The restrictions to this freedom are also listed: propaganda for war, incitement to violence and advocacy of hatred that constitutes incitement to harm. To which may be added the legal sanctions that already apply in cases of defamation and libel, to the publication of information with malicious intent.

There is also the question of publishing information that recklessly endangers life and limb. And for this, legal sanctions also already apply, making the work of good journalism no easy matter.

In this context, journalists — and I declare my interest in being one — have no more rights than any other citizens. Nor do we claim any.

We also share a common duty with parliamentarians, other elected representatives and civil servants, in that we are in the business of serving the public interest. On current showings, journalists are doing rather better on this score than are the politicians.

Because of the nature of our work, we also have special responsibilities: as writers, reporters and editors in whatever medium, the role of the journalist — the purveyor of information in the public interest — is to be the eyes and ears of the public at large.

Because we are human, often working under pressure and frequently under resourced, we sometimes make mistakes. And, when we do, we can face both professional and legal sanctions.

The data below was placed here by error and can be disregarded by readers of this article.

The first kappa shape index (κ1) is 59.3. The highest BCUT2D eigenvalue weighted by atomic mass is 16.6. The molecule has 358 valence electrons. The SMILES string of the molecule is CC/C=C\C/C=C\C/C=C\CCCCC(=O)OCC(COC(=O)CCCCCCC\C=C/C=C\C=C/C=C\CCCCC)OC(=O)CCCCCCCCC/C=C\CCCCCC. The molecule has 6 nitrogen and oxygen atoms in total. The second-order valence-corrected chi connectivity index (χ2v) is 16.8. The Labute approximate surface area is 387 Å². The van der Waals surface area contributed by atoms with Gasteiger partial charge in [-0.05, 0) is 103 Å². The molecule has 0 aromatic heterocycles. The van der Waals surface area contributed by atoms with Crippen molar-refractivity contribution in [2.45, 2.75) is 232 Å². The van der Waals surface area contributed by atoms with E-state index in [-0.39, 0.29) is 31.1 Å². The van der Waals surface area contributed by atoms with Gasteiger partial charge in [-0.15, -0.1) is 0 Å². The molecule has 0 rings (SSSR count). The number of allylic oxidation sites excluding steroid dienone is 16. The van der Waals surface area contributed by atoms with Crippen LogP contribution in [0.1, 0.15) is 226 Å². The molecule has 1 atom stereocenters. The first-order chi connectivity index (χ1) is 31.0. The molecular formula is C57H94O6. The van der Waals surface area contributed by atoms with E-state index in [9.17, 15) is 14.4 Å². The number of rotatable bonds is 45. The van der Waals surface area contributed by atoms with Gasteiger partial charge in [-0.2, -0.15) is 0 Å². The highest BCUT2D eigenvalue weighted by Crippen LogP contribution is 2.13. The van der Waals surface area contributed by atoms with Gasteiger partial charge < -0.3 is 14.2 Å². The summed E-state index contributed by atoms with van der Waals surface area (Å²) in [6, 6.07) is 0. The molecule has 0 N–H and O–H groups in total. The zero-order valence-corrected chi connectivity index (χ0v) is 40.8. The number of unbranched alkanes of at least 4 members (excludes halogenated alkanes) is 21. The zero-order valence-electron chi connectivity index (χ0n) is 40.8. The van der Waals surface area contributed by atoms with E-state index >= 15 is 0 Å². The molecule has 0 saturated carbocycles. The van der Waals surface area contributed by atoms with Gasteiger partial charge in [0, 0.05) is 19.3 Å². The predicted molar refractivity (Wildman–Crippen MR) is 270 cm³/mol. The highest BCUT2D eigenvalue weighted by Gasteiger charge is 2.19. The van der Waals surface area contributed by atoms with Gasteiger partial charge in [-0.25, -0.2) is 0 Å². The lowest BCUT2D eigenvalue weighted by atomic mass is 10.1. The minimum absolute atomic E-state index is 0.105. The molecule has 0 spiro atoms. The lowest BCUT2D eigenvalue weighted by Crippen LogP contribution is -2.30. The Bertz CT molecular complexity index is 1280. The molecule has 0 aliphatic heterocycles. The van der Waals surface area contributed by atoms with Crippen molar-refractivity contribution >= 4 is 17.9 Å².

We operate under ethical guidelines laid down in codes of practice that make clear that the goal of journalism is to reflect, as honestly and accurately as possible, all events, incidents, and information that is in the public interest. It is a major responsibility and often requires sensitivity, a high degree of critical analysis and considerable background knowledge.

This means that journalists should be as objective as possible in reporting facts — without fear or favour. We are also enjoined, again so far as possible, to make clear where subjective opinion intervenes in our reportage.

When we get it right, we get both the facts and the meaning of events right. Good journalism is a record of human history, describing the present, acknowledging the past and providing a view of the roots of the future.

Such work, as the American investigative reporter, T. D. Allman noted: “Is journalism that, ten, twenty, fifty years after the fact, still holds up a true and intelligent mirror to events. It is compelling, not only today, but stands the test of time.”

By and large, this job is reasonably well done in our liberal parliamentary democracy, despite the media often being a convenient whipping boy for politicians and unions. Shooting the messenger has a long history and the secrecy Bill is merely another, although very serious, example.

But we do have a constitution that flies in the face of secrecy. And we have the internet. As Wikileaks and the flow of “classified” information from countries such as Syria, Iran and China have shown us, locking media stable doors amounts only to intimidation when the horse of free information has already long bolted and seems unlikely to be caught again.